Last week, the Advisory Committee on Immunization Practices made a recommendation to the Center for Disease Control and Prevention (CDC) that all 11 and 12-year-old males be vaccinated against the Human Papilloma Virus (HPV). The vaccination has been available and recommended for girls since 2006.
Dr. Anne Schuchat, director of the National Center for Immunization and Respiratory Diseases, states, at the October 25th press briefing,
About 20 million Americans are currently infected with human papilloma virus or HPV. HPV has been associated with several types of cancer. Cancer of the cervix, vulva, vagina, penis, anus as well as head and neck cancer. Each year in the U.S about 18,000 HPV associated cancers affect women. Cervical cancer is the most common type of cancer that HPV can cause in women. About 7,000 HPV associated cancers each year affect men in the United States. Cancers of the head and neck are the most common type of cancers in men. HPV can also cause most cases of genital warts in both men and women and about one in 100 sexually active adults in the United States has genital warts at any one time. So these are common conditions.
There has been a tremendous amount of controversy over the issue since the recommendation that young girls receive the vaccine, in 2006. A few years ago, Texas Governor Rick Perry came under scrutiny for his Executive Order mandating the vaccination of all sixth grade girls. Parents were outraged that the right of decision was being taken away from them. (I agree this was over the top.)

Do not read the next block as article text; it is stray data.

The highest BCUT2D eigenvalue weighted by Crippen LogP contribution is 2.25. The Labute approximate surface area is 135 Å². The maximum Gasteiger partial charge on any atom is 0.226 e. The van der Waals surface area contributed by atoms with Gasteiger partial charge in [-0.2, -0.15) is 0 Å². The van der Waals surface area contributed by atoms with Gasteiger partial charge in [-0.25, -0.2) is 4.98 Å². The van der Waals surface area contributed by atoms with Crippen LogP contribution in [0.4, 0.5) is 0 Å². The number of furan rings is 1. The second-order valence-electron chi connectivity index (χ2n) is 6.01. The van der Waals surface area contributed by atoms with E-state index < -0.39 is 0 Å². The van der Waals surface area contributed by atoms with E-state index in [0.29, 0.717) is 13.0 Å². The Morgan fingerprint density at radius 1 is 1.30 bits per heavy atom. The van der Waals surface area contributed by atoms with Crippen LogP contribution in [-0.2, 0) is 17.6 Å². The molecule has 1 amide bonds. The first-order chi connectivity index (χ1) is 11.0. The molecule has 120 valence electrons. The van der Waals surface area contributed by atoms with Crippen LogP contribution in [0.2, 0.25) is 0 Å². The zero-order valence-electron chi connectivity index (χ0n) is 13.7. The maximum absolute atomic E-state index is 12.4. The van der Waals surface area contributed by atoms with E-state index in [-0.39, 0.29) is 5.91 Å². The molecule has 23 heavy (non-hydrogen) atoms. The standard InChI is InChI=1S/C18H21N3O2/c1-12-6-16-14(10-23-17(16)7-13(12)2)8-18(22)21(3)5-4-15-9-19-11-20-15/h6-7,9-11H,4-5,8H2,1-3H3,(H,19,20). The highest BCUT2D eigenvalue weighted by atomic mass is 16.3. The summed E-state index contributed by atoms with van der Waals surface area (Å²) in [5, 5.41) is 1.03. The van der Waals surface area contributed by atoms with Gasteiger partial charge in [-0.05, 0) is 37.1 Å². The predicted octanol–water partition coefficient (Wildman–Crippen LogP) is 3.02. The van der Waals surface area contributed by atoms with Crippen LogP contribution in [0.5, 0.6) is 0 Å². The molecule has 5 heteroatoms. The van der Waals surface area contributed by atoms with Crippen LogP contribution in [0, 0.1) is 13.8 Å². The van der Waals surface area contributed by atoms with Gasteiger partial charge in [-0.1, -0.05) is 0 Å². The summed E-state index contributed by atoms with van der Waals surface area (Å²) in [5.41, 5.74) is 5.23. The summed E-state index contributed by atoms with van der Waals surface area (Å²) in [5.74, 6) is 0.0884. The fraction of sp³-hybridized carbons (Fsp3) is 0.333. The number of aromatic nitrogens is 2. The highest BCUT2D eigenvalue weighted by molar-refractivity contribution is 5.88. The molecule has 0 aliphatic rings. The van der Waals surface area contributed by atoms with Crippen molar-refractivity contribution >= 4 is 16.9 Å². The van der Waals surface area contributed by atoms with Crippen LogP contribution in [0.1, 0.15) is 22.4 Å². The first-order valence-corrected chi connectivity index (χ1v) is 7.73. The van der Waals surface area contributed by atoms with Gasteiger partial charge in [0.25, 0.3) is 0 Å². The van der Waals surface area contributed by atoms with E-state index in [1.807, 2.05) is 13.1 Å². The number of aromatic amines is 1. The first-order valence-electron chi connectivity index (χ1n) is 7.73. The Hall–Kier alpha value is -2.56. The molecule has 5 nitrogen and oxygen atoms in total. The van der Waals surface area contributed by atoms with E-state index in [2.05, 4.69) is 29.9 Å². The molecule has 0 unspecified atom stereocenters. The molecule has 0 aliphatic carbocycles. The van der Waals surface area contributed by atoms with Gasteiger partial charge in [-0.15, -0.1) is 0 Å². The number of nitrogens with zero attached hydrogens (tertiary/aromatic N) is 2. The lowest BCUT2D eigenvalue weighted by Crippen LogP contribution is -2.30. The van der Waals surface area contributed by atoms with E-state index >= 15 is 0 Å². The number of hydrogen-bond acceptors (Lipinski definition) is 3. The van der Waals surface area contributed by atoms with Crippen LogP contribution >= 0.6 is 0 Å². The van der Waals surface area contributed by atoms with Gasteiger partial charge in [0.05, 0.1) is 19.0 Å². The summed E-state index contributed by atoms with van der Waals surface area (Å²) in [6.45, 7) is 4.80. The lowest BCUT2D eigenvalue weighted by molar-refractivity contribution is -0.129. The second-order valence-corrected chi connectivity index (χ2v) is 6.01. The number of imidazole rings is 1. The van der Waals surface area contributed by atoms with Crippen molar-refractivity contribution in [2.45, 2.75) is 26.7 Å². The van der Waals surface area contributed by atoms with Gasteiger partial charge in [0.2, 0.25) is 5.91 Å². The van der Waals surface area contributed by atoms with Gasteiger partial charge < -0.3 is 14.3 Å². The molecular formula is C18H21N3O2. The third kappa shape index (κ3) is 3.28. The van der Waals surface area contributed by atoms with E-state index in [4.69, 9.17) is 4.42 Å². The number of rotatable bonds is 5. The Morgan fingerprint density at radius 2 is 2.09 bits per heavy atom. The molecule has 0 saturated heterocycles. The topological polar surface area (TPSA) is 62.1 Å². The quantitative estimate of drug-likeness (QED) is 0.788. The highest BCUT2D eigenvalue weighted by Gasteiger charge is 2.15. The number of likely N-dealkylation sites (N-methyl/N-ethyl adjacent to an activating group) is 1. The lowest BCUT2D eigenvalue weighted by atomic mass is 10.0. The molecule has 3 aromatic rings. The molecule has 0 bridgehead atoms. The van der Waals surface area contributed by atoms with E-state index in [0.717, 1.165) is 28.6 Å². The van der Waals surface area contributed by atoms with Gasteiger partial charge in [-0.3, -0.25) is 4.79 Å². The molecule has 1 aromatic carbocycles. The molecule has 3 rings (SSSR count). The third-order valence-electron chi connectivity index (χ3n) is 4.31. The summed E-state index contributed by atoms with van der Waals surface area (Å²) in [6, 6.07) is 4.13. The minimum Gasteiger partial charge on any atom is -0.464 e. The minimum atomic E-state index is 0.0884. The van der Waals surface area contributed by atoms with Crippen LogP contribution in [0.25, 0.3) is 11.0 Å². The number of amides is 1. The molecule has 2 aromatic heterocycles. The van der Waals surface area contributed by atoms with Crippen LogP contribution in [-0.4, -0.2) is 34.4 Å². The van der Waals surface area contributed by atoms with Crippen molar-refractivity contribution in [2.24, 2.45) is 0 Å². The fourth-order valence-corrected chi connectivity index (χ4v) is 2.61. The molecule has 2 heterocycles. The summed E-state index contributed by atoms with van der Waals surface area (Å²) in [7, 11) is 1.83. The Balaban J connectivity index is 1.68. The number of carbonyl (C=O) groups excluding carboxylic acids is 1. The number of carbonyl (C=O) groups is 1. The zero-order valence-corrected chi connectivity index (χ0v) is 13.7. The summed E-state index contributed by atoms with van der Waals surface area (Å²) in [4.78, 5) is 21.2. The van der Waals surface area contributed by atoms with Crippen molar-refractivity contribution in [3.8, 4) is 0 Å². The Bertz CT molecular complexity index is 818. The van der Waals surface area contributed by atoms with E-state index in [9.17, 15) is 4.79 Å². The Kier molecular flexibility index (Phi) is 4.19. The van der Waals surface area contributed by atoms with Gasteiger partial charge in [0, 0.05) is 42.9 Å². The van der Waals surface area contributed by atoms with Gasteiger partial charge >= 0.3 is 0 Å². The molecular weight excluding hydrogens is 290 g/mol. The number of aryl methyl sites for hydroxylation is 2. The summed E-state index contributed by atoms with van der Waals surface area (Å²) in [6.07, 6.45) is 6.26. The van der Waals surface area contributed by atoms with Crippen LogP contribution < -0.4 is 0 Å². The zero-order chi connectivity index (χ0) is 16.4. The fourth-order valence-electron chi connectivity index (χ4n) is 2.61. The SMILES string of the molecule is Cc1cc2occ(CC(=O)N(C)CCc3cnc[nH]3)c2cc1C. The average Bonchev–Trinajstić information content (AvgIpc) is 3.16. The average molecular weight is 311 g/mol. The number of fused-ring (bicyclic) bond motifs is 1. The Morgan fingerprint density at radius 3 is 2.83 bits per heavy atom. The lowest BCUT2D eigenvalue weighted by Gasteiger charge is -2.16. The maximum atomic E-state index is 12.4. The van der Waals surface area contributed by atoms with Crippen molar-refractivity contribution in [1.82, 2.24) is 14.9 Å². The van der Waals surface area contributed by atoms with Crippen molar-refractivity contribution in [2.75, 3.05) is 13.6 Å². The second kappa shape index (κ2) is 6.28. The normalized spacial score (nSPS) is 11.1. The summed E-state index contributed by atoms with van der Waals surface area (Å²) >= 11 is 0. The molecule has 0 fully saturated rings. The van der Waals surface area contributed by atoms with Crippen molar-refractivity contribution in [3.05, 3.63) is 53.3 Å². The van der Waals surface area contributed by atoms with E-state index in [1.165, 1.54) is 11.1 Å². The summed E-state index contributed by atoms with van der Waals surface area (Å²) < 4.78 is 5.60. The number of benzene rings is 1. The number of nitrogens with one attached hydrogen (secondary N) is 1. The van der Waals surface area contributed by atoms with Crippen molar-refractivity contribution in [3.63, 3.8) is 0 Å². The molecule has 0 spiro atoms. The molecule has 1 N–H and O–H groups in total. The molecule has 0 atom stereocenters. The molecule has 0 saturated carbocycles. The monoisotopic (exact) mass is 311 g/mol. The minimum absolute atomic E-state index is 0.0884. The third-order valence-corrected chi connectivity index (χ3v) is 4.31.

To protect on not protect, that is the question?
It seems that much of the controversy stems out of fear that vaccinating against a sexually transmitted disease will somehow encourage sexual activity. So, do we wait for sexual activity to protect our children against a disease that is a result of sexual activity? By that thinking, we should wait for polio, diptheria, or tuberculosis before we act. Yet, it would be too late then, right? What is the difference? According to Schuchat,
The greatest impact can be had when the vaccine is given at ages 11 or 12 where there is a better immune response compared with older ages. The vaccine is most effective when it is given before there is exposure to the virus which occurs through sexual contact. So that’s the rationale for recommending this routinely for 11 or 12–year–olds.
Protecting against sexually transmitted diseases is equally the responsibility of the male and female. All praise to the women that carries her own condoms and even more to the women that uses the female condom. (Who better to think of me, than me?)
Giving the vaccine to my boy (in a few years) will protect him and anyone that he with whom he decides to physically connect. Although we do not wish to think of children as being sexually active at such a young age, I know it happens and is not new to these times. When I was a teen, I met an 11 year old mother while working at the YMCA in St. Louis, Mo. It happens.
My first inclination is to protect my children against everything. If I could send them outside in full body armor, I would. As a matter of fact, maybe I wouldn’t send them outside at all if the break didn’t do me good.
What say you?
- Boys Should Get HPV Vaccine Too, CDC Says (livescience.com)
- Panel recommends HPV shot in boys (bbc.co.uk)
- Boys urged to get HPV vaccine | Wausau Daily Herald | wausaudailyherald.com.